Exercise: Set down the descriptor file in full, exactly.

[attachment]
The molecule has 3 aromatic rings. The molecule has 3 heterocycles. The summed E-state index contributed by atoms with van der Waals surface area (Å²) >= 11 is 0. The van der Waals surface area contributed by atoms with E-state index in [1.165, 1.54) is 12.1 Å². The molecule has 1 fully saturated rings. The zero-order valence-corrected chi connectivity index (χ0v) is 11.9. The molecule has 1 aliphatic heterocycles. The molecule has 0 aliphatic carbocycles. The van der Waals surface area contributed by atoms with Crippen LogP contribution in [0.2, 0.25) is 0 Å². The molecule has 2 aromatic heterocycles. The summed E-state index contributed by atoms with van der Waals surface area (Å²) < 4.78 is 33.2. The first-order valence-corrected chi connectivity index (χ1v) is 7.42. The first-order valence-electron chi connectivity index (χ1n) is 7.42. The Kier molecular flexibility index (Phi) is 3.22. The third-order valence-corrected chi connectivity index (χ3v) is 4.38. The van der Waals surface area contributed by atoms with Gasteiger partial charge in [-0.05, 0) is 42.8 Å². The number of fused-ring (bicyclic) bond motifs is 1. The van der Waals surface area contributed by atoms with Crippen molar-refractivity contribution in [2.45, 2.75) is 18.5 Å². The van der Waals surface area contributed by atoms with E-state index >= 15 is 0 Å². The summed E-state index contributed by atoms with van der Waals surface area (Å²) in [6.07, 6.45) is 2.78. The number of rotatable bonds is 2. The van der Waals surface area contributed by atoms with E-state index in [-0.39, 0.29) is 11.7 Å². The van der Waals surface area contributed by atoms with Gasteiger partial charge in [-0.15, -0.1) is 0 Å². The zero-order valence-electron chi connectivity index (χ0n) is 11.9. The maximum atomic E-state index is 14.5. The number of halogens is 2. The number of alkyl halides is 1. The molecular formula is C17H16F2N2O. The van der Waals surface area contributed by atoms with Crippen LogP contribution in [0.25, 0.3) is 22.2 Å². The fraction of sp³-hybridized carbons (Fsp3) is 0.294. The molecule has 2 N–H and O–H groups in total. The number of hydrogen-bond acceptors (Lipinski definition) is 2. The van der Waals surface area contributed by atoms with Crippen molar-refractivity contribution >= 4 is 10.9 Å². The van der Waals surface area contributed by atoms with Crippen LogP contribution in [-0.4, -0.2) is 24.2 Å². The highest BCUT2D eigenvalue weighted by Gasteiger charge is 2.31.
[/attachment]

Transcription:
The molecule has 3 aromatic rings. The molecule has 3 heterocycles. The summed E-state index contributed by atoms with van der Waals surface area (Å²) >= 11 is 0. The van der Waals surface area contributed by atoms with E-state index in [1.165, 1.54) is 12.1 Å². The molecule has 1 fully saturated rings. The zero-order valence-corrected chi connectivity index (χ0v) is 11.9. The molecule has 1 aliphatic heterocycles. The molecule has 0 aliphatic carbocycles. The van der Waals surface area contributed by atoms with Crippen LogP contribution in [0.2, 0.25) is 0 Å². The molecule has 2 aromatic heterocycles. The summed E-state index contributed by atoms with van der Waals surface area (Å²) < 4.78 is 33.2. The first-order valence-corrected chi connectivity index (χ1v) is 7.42. The first-order valence-electron chi connectivity index (χ1n) is 7.42. The Kier molecular flexibility index (Phi) is 3.22. The third-order valence-corrected chi connectivity index (χ3v) is 4.38. The van der Waals surface area contributed by atoms with Gasteiger partial charge in [-0.05, 0) is 42.8 Å². The number of fused-ring (bicyclic) bond motifs is 1. The van der Waals surface area contributed by atoms with Crippen molar-refractivity contribution in [2.45, 2.75) is 18.5 Å². The van der Waals surface area contributed by atoms with E-state index >= 15 is 0 Å². The summed E-state index contributed by atoms with van der Waals surface area (Å²) in [6.07, 6.45) is 2.78. The number of rotatable bonds is 2. The van der Waals surface area contributed by atoms with E-state index in [-0.39, 0.29) is 11.7 Å². The van der Waals surface area contributed by atoms with Gasteiger partial charge in [-0.15, -0.1) is 0 Å². The zero-order valence-electron chi connectivity index (χ0n) is 11.9. The maximum atomic E-state index is 14.5. The number of halogens is 2. The number of alkyl halides is 1. The molecular formula is C17H16F2N2O. The van der Waals surface area contributed by atoms with Crippen LogP contribution in [0.25, 0.3) is 22.2 Å². The fraction of sp³-hybridized carbons (Fsp3) is 0.294. The molecule has 2 N–H and O–H groups in total. The number of hydrogen-bond acceptors (Lipinski definition) is 2. The van der Waals surface area contributed by atoms with Crippen molar-refractivity contribution >= 4 is 10.9 Å². The van der Waals surface area contributed by atoms with Crippen LogP contribution in [-0.4, -0.2) is 24.2 Å². The highest BCUT2D eigenvalue weighted by Gasteiger charge is 2.31.